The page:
Monday, May 3, 2021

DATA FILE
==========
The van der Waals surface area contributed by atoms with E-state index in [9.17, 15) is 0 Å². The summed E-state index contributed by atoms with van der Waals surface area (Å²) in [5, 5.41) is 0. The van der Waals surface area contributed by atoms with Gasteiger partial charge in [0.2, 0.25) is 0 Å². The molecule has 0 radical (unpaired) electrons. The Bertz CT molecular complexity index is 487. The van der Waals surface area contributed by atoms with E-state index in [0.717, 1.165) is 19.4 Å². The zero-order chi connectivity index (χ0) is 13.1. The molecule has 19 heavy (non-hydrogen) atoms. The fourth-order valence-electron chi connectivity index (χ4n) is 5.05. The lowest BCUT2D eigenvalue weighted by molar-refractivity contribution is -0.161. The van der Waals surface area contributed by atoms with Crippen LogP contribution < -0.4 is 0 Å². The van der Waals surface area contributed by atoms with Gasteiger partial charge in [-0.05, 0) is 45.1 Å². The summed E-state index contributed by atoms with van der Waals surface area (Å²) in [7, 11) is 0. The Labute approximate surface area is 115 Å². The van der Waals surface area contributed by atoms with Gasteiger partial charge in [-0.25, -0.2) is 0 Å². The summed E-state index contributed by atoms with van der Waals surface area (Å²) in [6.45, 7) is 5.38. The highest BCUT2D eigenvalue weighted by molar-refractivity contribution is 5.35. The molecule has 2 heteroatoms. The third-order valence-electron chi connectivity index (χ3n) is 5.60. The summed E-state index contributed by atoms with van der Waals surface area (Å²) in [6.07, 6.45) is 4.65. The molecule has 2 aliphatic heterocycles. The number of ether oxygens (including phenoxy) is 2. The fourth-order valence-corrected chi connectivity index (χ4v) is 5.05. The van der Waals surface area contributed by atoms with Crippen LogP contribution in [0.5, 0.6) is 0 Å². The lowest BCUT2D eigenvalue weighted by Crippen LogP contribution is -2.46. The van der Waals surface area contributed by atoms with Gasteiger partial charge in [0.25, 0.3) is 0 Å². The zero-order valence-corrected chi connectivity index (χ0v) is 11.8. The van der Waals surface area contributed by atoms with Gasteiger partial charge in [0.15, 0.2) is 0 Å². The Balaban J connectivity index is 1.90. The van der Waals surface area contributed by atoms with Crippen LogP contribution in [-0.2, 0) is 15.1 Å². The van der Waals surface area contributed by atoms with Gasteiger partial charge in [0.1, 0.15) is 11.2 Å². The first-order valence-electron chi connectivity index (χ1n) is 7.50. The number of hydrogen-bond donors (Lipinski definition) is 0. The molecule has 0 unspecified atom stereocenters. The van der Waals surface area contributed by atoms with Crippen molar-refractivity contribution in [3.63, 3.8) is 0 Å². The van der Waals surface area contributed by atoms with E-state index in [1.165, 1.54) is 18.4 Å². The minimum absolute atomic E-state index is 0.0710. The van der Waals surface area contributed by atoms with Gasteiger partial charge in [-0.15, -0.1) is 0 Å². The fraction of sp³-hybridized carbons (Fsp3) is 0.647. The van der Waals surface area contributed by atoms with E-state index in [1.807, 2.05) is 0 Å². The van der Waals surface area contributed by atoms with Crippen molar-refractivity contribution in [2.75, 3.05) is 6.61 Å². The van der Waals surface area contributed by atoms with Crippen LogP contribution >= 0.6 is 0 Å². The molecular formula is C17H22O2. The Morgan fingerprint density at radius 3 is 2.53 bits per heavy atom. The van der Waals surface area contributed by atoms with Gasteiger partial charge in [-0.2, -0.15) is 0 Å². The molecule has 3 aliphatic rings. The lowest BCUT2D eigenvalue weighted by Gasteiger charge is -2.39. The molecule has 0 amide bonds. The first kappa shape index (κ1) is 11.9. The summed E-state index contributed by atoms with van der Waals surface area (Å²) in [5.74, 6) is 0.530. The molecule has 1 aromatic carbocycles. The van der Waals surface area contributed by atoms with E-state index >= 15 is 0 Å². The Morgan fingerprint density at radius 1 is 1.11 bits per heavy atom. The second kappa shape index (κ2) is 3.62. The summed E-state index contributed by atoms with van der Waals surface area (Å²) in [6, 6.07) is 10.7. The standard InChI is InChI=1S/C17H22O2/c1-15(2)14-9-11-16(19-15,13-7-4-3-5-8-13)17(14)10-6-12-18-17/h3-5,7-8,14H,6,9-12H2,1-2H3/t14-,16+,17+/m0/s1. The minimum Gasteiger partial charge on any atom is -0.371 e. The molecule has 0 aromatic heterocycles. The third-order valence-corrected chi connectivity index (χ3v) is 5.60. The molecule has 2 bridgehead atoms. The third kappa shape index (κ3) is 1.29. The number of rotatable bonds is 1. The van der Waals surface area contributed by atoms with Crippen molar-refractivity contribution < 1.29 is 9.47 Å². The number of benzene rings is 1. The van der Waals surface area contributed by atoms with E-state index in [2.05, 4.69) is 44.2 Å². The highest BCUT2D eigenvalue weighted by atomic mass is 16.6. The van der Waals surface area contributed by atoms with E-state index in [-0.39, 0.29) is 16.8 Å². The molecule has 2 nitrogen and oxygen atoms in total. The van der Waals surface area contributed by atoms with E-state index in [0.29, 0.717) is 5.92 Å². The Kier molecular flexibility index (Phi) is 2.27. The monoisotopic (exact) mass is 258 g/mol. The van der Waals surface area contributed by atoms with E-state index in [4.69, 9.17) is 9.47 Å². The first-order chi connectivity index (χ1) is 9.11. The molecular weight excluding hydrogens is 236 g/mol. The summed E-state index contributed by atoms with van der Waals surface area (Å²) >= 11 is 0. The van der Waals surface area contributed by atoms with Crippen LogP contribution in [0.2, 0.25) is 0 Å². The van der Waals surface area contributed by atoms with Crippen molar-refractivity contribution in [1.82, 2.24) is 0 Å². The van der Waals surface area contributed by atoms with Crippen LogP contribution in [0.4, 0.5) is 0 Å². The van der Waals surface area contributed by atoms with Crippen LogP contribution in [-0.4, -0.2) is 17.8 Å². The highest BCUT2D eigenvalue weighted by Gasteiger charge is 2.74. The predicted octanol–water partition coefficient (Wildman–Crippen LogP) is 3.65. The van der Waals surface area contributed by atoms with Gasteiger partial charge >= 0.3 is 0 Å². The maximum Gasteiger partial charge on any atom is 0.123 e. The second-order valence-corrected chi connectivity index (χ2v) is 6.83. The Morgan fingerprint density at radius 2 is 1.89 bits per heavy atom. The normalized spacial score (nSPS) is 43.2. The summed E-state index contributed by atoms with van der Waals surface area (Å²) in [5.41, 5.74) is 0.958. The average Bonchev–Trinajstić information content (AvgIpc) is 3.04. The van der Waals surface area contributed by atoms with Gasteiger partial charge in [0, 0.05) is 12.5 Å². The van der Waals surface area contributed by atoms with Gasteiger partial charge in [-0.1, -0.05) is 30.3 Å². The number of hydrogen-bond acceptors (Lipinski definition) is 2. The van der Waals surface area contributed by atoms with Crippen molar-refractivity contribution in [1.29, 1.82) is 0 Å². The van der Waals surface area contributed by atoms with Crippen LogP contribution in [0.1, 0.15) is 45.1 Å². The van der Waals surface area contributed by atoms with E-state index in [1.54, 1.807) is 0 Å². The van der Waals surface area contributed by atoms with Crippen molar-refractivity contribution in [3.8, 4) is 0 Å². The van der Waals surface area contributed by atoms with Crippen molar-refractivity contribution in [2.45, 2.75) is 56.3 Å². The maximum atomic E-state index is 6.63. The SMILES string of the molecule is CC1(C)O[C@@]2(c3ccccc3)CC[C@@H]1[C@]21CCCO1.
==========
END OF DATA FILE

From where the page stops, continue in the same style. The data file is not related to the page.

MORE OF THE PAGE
‘Time’ has to wait for a woman CJI by Amba Charan Vashishth A woman Chief Justice of India (CJI) is certainly an excellent idea with no noticeable oppositiont from any section of the people. We felt proud to have women as the President of India, Prime Minister, Governor and holding other high offices. Time and tide, it is said, wait for no one. But as things stand today, it looks, “time” has to wait for us to see that auspicious day when India will have a woman as CJI. No authority, as at present, is empowered to appoint a woman as CJI with the stroke of a pen. The time-honoured rule and tradition of respecting the merit and seniority binds the hands of the highest authority to do so. Therefore, the country has to wait for that happy “ time”. Women too would like to have a woman CJI on the strength of merit and not as a measure benefaction to them. On April 15, 2021 a special bench of Chief Justice SA Bobde and Justices Sanjay Kishan Kaul and Surya Kant observed, “Why higher judiciary? We think the time has come when a woman should be Chief Justice of India" (CJI). The bench added, “We have the interest of women in mind. There is no attitudinal change in it. Hopefully, they (women) will be appointed”. It certainly is a noble thought. Nobody can dispute it. No one can differ with it. The Supreme Court (SC) of India came into existence on January 26, 1950. Not a single woman’s name figures in the list of 48 CJIs the country had since then. It is not a commentary on the merit, efficiency and efficacy of women to hold the prestigious position. Whenever and wherever women got an opportunity they had acquitted themselves admirably well. At the same time, there seems hardly an instance where a woman has been denied opportunity only because she was a woman. There is also no dearth of women in the country who can be as fine a judge as male one to head the top court of the country. It is also a fact that although many eligible women in the bar had been found fit for being a judge yet many of them declined to shoulder the responsibility as they put their duty towards their family and children paramount. To a great extent they seem to be right too. They themselves are their family’s ‘present’ while their children are their ‘future’. They, it looks, preferred not to spoil their own — and, to a great extent, of the country’s — “future”. In the absence of the vital motherly love and care, many promising ’futures’ have seen to have gone astray smashing the dreams of parents’ ‘future’. The oldest democracy of the world, USA, has not been able to have a single woman to be President of the country for the last 245 years of its independence. It is not that US people are anti-women or US women do not have the merit and capacity to hold the exalted office. The people of the country, women included, want the situation to evolve itself into the country electing a woman President. Nobody wants a woman to be imposed on them as President. In the 2016 election, Mrs. Hillary Clinton did emerge the first woman to win Democratic Party candidature for election to the office of President, though she lost the election by a blinker. In the 2020 election USA did elect Democratic Party nominee Joe Biden as its President with Mrs. Kamla Harris as his running mate as the first woman Vice-President. Yet it still remains a question as to when USA would elect a woman as the President. Why has come the “time” to have a woman CJI? Thankfully, the demand has not emanated from any political party with an eye for votes of women. Simultaneously, by no stretch of imagination can it be construed to mean that in the absence of a woman CJI justice was/ is not being administered to the people of the country, particularly women. But what the SC bench meant by saying “We have the interest of women in mind” is anybody’s guess. In the three pillars of democracy — executive, legislative and judiciary — the Constitution of India prohibits any discrimination in any matter on grounds of sex, caste, creed and region. Every institution of the Constitution — the President, Vice-President, Prime Minister, the council of ministers, the Supreme Court/High Court, Governors, MPs, MLAs, MLCs and others, whether elected or nominated — and the bureaucracy function for all the people of India as a whole. They do not promote the interests of the political party, sex, creed and region they may belong. For some people India is not a living example of unity in diversity but just of diversity in the form of castes, creeds, men and women, regions and languages. They want this diversity never to end, but always cherished and preserved. They always look at every action of the government through the prism of these dividing factors. These gentlemen always support their cause and want preferential treatment to these sections to grind their axe in politics and elections. As per the spirit of the Constitution a person once elected he/she represents all the people of the constituency — men and women of all castes and creeds — in the Parliament of India, irrespective of the fact whether a section of them had voted for or against him. He is expected to serve the interests and promote development of the constituency as a whole. The same is true of members of the State legislative assemblies. They are not expected to be partial in their conduct. If anybody does, he is guilty of violating the oath he takes on assumption of office to discharge his/her duties without fear and favour towards every person and every group as per the law and the constitution. When we speak of giving representation to this or that section of society in the three pillars of government, it implies that the people in government, legislative bodies and judiciary do not discharge their duties in a fair and impartial manner to dispense justice to all. On the contrary, they discriminate between one section and the other. Therefore, there is need to give representation to left-out sections so that they could promote the interests of those castes and creeds to which they belong. Late Mrs. Indira Gandhi was the Prime Minister of India for more than 16 years. Does it mean that during her reign she promoted the interests and welfare of only women and the caste to which she belonged neglecting all others? Rajiv Gandhi was the youngest prime minister of the country. Does it imply that he was concerned only with the welfare of the youth to the exclusion of all others? Our prime ministers came off from different castes and regions. Did they further only the interests of their castes, creeds and regions? That certainly is not true. If that is the reality, then it is a shameless and grave defiance of the provisions of our constitution which provides for justice to all. So far, we did not have a woman CJI in the country. We had — and are having — some women judges who dispensed justice to one and all and were never weighted in favour of women and against men .The voice being raised for a woman CJI seems to imply as if without this the women in India had — and can — never get justice. Not many would, perhaps, subscribe to this notion. It is time we stop crying for giving representation to sexes, castes, creeds, regions to give a semblance of protecting everyone’s rights and dispensing justice to all. One wonders how is it possible to usher in “the time” to have “a woman CJI” right now. At present there is no woman judge at the top judiciary sufficiently senior to occupy the exalted office. This objective of the “time” to have “a woman CJI” just now can be realised only by disregarding the so far time- honoured rule of respecting an individual’s merit and seniority. Nobody would, perhaps, like to say goodbye to this principle. Perhaps women too would not like to occupy this office as a favour. They would want it as a matter of right on the basis of their merit. *** The writer is a Delh- based political analyst and commentator.